Robert Burns has remained a favourite of the
Scottish people, as his life saw him stay in many
parts of the country. This means there are buildings
and monuments throughout Scotland that have been
preserved in his name and become part of
Scotland’s history. Also, he was the father of
12 children to 4 different women; this also adds
interest to his life.
The Burness family left the cottage in 1765 to
take up a 12-year lease of the nearby farm named
Mount Oliphant. From there, Robert attended a small
School in Alloway.
By 1777, the family had leased Lochlea farm in the
parish of Tarbolton, about 8 miles north of Alloway.
William Burness died at Lochlea in February 1784,
leaving Robert as head of the family.The Bachelors'
Club in the village of Tarbolton has been
preserved by the National Trust as it was where
Robert took Dancing Lessons and formed a Debating
Club in the upper room.
Robert and his brother Gilbert then rented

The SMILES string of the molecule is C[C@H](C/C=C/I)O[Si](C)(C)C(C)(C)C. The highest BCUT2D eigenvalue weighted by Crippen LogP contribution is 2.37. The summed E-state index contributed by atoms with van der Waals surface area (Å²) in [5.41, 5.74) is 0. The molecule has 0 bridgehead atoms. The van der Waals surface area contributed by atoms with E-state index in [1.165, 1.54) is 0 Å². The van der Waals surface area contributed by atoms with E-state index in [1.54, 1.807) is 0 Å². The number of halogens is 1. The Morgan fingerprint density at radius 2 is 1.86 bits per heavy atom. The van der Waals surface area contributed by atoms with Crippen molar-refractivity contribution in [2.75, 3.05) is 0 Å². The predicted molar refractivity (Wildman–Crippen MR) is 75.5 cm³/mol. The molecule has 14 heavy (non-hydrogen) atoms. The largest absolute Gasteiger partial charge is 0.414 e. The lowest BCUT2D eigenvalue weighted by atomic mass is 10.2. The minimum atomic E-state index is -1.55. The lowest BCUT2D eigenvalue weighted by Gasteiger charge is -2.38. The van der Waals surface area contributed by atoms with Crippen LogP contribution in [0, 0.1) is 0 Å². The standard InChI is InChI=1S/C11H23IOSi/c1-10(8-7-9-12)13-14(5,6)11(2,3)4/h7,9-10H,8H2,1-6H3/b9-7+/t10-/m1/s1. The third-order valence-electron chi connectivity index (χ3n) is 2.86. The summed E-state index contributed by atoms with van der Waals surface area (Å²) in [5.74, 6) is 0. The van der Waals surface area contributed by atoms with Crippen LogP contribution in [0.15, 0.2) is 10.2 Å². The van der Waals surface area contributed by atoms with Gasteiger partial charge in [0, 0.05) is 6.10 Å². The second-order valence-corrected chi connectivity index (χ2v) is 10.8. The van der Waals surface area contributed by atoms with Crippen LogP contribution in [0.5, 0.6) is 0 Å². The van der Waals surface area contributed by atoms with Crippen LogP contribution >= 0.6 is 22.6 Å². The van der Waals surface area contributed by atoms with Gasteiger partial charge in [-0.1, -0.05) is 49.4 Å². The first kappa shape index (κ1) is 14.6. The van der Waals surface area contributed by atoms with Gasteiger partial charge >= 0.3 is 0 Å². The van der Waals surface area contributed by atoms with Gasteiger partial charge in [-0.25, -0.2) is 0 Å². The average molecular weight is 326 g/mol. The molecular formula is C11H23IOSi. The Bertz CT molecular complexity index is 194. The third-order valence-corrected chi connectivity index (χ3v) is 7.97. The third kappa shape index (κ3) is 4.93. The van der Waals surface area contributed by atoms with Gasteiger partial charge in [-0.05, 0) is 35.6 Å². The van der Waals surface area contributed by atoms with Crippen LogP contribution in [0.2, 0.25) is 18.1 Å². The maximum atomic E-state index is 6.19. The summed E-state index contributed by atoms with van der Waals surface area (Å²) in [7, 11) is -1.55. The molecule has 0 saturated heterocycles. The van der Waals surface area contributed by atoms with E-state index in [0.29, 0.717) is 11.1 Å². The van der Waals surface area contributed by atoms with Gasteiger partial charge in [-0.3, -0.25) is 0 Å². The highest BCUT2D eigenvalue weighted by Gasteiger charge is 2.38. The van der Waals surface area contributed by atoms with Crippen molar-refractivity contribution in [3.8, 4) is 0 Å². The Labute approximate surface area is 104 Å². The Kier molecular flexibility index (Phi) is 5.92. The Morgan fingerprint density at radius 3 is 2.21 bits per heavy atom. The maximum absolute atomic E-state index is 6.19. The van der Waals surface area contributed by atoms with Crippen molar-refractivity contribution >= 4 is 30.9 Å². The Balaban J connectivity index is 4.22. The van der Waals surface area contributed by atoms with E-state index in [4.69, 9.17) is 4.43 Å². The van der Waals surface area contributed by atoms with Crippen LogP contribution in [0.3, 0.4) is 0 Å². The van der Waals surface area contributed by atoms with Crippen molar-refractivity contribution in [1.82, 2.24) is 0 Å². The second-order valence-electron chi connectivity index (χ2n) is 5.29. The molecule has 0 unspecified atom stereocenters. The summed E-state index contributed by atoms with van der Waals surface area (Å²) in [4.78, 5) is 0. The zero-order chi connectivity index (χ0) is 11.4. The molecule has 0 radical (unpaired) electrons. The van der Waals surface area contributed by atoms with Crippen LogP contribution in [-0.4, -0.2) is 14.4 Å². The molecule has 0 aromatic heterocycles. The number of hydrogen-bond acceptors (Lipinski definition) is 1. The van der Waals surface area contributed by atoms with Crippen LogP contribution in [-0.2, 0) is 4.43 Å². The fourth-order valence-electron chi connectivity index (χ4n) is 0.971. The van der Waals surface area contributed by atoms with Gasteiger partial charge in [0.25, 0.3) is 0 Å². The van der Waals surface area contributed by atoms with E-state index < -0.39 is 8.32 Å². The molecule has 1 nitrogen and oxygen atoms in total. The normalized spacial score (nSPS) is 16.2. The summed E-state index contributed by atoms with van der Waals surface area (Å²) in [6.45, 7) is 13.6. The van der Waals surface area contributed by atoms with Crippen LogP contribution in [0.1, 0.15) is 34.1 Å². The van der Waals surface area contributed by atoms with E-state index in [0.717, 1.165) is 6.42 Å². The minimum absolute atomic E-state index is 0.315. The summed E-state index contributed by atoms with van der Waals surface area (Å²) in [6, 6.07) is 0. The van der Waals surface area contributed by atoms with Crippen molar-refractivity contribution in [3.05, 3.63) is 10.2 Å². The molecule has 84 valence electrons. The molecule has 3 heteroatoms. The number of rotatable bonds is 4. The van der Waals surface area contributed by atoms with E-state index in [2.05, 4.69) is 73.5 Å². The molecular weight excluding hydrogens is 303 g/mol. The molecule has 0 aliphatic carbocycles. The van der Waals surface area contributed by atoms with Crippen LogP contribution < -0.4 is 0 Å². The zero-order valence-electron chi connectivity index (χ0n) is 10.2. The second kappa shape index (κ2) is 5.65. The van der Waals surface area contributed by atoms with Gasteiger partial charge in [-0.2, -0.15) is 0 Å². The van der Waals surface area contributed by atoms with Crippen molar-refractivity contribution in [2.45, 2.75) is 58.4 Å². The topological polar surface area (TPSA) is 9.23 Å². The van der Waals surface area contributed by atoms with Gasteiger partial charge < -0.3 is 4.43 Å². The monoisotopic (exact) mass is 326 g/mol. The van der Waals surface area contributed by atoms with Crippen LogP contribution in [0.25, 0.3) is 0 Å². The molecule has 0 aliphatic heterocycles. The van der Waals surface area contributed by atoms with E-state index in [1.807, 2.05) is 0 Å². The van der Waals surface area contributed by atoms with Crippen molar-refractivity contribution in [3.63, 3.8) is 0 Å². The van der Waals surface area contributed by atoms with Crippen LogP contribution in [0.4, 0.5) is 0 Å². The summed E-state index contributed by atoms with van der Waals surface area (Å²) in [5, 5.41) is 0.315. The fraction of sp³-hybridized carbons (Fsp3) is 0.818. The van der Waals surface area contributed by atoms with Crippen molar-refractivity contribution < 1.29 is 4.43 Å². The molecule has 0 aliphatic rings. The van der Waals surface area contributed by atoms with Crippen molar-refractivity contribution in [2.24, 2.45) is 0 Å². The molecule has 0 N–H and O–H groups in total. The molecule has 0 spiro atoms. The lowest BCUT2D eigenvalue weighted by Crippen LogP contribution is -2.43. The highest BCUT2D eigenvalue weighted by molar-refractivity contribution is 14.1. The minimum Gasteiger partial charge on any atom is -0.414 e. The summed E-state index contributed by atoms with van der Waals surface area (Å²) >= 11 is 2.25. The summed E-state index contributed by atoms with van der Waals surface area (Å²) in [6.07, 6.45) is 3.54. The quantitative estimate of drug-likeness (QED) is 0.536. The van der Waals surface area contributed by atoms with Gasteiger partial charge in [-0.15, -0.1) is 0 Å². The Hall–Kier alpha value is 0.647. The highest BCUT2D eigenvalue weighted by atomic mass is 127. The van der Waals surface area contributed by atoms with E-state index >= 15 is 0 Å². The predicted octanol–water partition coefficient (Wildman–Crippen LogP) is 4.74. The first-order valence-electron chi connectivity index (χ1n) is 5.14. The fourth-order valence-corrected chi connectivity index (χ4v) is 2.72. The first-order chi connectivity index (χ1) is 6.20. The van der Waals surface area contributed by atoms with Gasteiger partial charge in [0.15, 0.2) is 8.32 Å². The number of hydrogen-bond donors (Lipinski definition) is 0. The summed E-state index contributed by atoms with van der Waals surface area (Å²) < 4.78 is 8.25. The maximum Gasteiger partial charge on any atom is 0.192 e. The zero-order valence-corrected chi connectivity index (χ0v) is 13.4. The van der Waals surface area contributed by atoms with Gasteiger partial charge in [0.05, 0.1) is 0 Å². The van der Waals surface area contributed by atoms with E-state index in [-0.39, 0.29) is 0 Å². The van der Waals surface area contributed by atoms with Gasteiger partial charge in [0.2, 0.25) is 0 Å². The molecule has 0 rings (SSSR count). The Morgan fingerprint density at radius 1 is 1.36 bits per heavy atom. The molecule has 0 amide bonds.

Mossgiel farm at Mauchline, about 4 miles north of
Tarbolton. Robert met his future wife Jean Armour at
Mauchline in 1785. He wrote some of his finest works
at that time and began to earn a small income from
their sales. It is thought he changed his name to
Burns during that period.
In about 1786, Robert fell in love with Highland Mary who
worked at Coilsfield Castle & Estate, situated on
the outskirts of Tarbolton. Burns referred to
Coilsfield Castle as Montgomery Castle, the name of
Robert and Mary intended to emigrate to the West
Indies around that time. Mary died soon after from a
fever, this seeing Robert decide to remain in
Scotland. Robert returned to Jean
Armour with them getting married in Mauchline in
Coilsfield Castle was replaced by Coilsfield House in about 1804, that house
was destroyed by fire in 1969. The Walled Garden of
the Estate now serves as a holiday park under the
In 1788, Robert Burns and Jean Armour moved to the
farm of Ellisland in the parish of Dumfries about 50 miles southeast of
Mauchline. By 1791, he had taken up residence in
Dumfries itself and lived there until his death on
the 21st July 1796, aged 37.
His death was atrributed to either Rheumatic Heart
Disease or Alcoholism. He was buried in St
Michael’s Churchyard Dumfries on the day
his wife Jean was giving birth to their ninth
Burns Night is an annual celebration held
throughout Scotland on the 25th January, the
anniversary of his birth.
Many Robert Burns descendants can be seen on
photograph at: sites.scran.ac.uk/robertburns/descendants/
or in the Burns Museum in Alloway.